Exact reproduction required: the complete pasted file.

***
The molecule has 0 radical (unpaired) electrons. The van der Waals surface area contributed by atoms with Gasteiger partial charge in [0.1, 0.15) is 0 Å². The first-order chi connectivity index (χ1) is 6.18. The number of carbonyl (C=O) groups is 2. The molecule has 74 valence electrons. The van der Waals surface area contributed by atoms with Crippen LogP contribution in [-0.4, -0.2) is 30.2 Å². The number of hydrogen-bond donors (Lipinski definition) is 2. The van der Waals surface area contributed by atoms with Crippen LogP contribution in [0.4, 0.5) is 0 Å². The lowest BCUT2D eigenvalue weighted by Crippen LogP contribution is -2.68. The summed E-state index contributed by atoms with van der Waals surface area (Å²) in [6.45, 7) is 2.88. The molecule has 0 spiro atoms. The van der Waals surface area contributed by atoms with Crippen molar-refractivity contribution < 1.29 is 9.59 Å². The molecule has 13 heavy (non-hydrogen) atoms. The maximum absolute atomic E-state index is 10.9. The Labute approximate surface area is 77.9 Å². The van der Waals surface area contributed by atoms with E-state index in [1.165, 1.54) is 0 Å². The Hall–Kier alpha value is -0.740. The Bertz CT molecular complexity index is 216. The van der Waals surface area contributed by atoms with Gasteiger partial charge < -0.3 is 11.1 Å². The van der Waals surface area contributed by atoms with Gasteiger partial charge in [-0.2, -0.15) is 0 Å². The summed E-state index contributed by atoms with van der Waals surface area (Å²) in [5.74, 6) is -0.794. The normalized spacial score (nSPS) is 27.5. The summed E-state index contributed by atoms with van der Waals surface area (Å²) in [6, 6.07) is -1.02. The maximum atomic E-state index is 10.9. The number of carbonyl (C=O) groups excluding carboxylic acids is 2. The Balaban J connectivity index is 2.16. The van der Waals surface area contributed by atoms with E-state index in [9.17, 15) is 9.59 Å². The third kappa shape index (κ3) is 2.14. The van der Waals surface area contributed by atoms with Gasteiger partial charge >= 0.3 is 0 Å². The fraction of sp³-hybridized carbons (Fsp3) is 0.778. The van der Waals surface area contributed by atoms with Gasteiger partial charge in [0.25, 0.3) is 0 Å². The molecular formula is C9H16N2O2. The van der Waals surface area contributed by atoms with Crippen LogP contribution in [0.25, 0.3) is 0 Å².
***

The molecule has 0 radical (unpaired) electrons. The van der Waals surface area contributed by atoms with Gasteiger partial charge in [0.1, 0.15) is 0 Å². The first-order chi connectivity index (χ1) is 6.18. The number of carbonyl (C=O) groups is 2. The molecule has 74 valence electrons. The van der Waals surface area contributed by atoms with Crippen LogP contribution in [-0.4, -0.2) is 30.2 Å². The number of hydrogen-bond donors (Lipinski definition) is 2. The van der Waals surface area contributed by atoms with Crippen LogP contribution in [0.4, 0.5) is 0 Å². The lowest BCUT2D eigenvalue weighted by Crippen LogP contribution is -2.68. The summed E-state index contributed by atoms with van der Waals surface area (Å²) in [6.45, 7) is 2.88. The molecule has 0 spiro atoms. The van der Waals surface area contributed by atoms with Crippen molar-refractivity contribution < 1.29 is 9.59 Å². The molecule has 13 heavy (non-hydrogen) atoms. The maximum absolute atomic E-state index is 10.9. The Labute approximate surface area is 77.9 Å². The van der Waals surface area contributed by atoms with E-state index in [1.165, 1.54) is 0 Å². The Hall–Kier alpha value is -0.740. The Bertz CT molecular complexity index is 216. The van der Waals surface area contributed by atoms with Gasteiger partial charge < -0.3 is 11.1 Å². The van der Waals surface area contributed by atoms with Gasteiger partial charge in [-0.2, -0.15) is 0 Å². The summed E-state index contributed by atoms with van der Waals surface area (Å²) in [5.74, 6) is -0.794. The normalized spacial score (nSPS) is 27.5. The summed E-state index contributed by atoms with van der Waals surface area (Å²) in [6, 6.07) is -1.02. The maximum atomic E-state index is 10.9. The number of carbonyl (C=O) groups excluding carboxylic acids is 2. The Balaban J connectivity index is 2.16. The van der Waals surface area contributed by atoms with E-state index in [9.17, 15) is 9.59 Å². The third kappa shape index (κ3) is 2.14. The van der Waals surface area contributed by atoms with Gasteiger partial charge >= 0.3 is 0 Å². The fraction of sp³-hybridized carbons (Fsp3) is 0.778. The van der Waals surface area contributed by atoms with Gasteiger partial charge in [0.25, 0.3) is 0 Å². The molecular formula is C9H16N2O2. The van der Waals surface area contributed by atoms with Crippen LogP contribution in [0.25, 0.3) is 0 Å².